tower pinups at once! For just $16, you can get the 2004, 2005,
2008 and 2009 calendars! (Special packaging available on request.)
now at the fybush.com Store!
*There's a new FM translator
en route to the North Shore of MASSACHUSETTS, or so it
would seem from the $80,000 sale of what's now W291CC (106.1
Sanford, Maine) from Dennis Jackson to Port Broadcasting, LLC.
That's the Carl Strube/Pete Falconi group that owns WNBP (1450
Newburyport), and one can reasonably assume they plan to hop
the translator down the coast to Cape Ann. That's technically
possible, but under current FCC policy, which grants a translator's
first move quickly and then delays subsequent moves by months
or even years, it's a more challenging prospect than it was when
another translator made the long move west from Cape Ann to Fitchburg
On a slow news week last week, we spent a fair amount of time
examining the rumored sale of WFNX to Entercom, a story about
which we expressed a fair amount of skepticism. It turns out
that skepticism was justified; both Entercom and the Phoenix
have vehemently denied there's any validity to the rumors. Was
the story planted in (or by) the Weekly Dig as a slap
at the Dig's rival, WFNX's parent Boston Phoenix?
That, we don't know - but this we can say with some certainty:
even if Entercom's WEEI strategy really doesn't involve FM (as
appears to be the case every time one of these WEEI-to-FM rumors
proves groundless), the radio community's not likely to stop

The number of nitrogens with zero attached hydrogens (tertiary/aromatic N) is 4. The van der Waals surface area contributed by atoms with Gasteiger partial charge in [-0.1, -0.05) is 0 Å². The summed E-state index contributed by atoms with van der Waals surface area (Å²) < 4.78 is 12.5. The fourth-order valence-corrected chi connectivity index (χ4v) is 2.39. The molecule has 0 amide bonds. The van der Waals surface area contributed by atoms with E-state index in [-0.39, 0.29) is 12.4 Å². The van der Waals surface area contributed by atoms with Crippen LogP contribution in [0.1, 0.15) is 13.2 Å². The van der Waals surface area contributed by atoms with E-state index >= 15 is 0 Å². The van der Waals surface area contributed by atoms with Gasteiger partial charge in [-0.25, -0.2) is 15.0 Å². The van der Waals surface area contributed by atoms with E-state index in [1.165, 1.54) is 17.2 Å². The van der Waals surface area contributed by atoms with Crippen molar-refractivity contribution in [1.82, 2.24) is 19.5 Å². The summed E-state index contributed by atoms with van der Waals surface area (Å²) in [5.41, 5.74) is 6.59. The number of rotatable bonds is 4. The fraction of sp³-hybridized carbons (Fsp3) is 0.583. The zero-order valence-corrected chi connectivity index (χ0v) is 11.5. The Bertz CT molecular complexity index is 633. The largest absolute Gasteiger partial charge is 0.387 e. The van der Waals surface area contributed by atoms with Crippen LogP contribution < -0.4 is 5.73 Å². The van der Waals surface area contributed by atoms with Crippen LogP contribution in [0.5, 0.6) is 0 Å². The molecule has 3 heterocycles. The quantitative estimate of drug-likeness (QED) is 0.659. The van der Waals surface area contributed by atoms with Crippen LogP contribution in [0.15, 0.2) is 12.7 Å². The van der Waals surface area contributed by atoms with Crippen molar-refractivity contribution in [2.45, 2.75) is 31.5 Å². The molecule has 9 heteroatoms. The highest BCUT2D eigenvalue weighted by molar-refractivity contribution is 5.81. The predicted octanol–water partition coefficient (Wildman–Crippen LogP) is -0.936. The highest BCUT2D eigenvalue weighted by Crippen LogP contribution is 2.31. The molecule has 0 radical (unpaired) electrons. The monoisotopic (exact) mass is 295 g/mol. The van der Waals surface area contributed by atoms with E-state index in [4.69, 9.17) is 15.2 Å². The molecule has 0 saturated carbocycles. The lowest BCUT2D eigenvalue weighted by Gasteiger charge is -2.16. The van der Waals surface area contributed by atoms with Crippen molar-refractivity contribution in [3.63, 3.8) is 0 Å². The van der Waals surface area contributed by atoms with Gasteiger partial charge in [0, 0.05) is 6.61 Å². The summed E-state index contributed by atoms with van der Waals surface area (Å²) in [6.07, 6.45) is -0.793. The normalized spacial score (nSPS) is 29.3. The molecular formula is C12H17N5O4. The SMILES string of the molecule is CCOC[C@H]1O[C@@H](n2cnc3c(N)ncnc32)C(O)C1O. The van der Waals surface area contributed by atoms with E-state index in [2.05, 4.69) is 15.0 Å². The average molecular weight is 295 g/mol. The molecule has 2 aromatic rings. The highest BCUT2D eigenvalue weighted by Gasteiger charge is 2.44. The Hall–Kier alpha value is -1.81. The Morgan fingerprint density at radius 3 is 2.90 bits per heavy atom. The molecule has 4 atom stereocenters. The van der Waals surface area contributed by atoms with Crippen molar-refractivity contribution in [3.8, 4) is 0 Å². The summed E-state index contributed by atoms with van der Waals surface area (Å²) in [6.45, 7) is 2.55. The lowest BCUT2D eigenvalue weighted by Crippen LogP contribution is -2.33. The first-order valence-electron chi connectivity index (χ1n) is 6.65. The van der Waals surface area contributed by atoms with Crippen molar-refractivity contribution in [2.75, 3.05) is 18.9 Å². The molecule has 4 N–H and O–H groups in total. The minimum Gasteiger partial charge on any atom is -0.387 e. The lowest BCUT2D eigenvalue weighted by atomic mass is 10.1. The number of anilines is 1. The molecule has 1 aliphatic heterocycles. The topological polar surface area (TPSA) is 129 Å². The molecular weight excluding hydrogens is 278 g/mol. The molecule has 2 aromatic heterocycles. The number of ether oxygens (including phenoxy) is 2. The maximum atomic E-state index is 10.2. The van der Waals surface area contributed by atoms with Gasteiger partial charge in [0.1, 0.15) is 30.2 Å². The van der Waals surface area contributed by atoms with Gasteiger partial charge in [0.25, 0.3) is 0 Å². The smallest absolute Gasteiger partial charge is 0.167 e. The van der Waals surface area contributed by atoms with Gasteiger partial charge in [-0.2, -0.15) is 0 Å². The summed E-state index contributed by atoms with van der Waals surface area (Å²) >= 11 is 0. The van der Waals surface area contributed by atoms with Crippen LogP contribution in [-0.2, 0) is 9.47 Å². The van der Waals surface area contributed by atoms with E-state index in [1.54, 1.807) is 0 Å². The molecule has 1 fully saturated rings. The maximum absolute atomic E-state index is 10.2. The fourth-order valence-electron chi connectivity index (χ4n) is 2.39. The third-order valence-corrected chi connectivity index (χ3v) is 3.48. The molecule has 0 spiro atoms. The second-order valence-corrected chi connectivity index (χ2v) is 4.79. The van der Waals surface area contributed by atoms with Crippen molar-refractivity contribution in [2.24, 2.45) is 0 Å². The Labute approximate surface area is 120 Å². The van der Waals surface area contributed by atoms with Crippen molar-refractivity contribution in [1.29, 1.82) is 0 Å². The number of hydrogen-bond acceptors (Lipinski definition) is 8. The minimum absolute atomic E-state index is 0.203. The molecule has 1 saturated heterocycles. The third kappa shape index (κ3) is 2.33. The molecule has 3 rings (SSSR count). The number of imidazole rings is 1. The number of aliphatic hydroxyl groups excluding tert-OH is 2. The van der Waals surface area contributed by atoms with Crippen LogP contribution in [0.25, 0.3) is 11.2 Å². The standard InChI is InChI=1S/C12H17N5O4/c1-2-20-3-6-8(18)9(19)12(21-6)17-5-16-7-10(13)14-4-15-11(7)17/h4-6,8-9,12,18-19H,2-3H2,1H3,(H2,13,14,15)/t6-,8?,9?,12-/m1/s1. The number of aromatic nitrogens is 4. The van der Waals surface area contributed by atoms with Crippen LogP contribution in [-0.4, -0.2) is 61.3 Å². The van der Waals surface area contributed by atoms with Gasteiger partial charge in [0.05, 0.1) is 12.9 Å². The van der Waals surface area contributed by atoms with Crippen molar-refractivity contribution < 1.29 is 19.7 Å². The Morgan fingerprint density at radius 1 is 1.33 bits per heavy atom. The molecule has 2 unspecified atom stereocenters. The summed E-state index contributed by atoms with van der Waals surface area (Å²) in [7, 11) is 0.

talking about the topic, especially as WEEI continues to face
strong FM competition from WBZ-FM.
On TV, there's a new morning show coming to Sunbeam's WLVI
(Channel 56). The syndicated "Morning Buzz" aired on
WSBK a few years back and has been a fixture on former WSBK sister
station WLWC (Channel 28) in New Bedford; when it debuts on WLVI
January 3, Boston will be the largest market for the show.
MAINE, WWLN (90.5 Lincoln) signed on November 29; it's
relaying "God's Country" from WMDR-FM (88.9 Oakland).
*VERMONT Public Radio has completed
its upgrade of WRVT (88.7 Rutland), boosting the station's horizontal
ERP to 4 kW to take advantage of the lesser protection that needs
to be offered to Schenectady's WRGB (Channel 6) now that it's
digital instead of analog. And while we're mentioning VPR, we
neglected to note the grant of a construction permit for a new
VPR signal in Brattleboro. WVBA will be the callsign of the new
signal on 88.9 there.
*A CONNECTICUT FM translator is on
the move. W248AB (97.5 Bolton) carries the "La Bomba"
Spanish-language programming that nominally originates on sister
station WMRQ (104.1)'s HD2; its application to move to 97.1 would
come with a power increase from 60 to 100 watts and would alleviate
co-channel interference with WALK-FM on Long Island.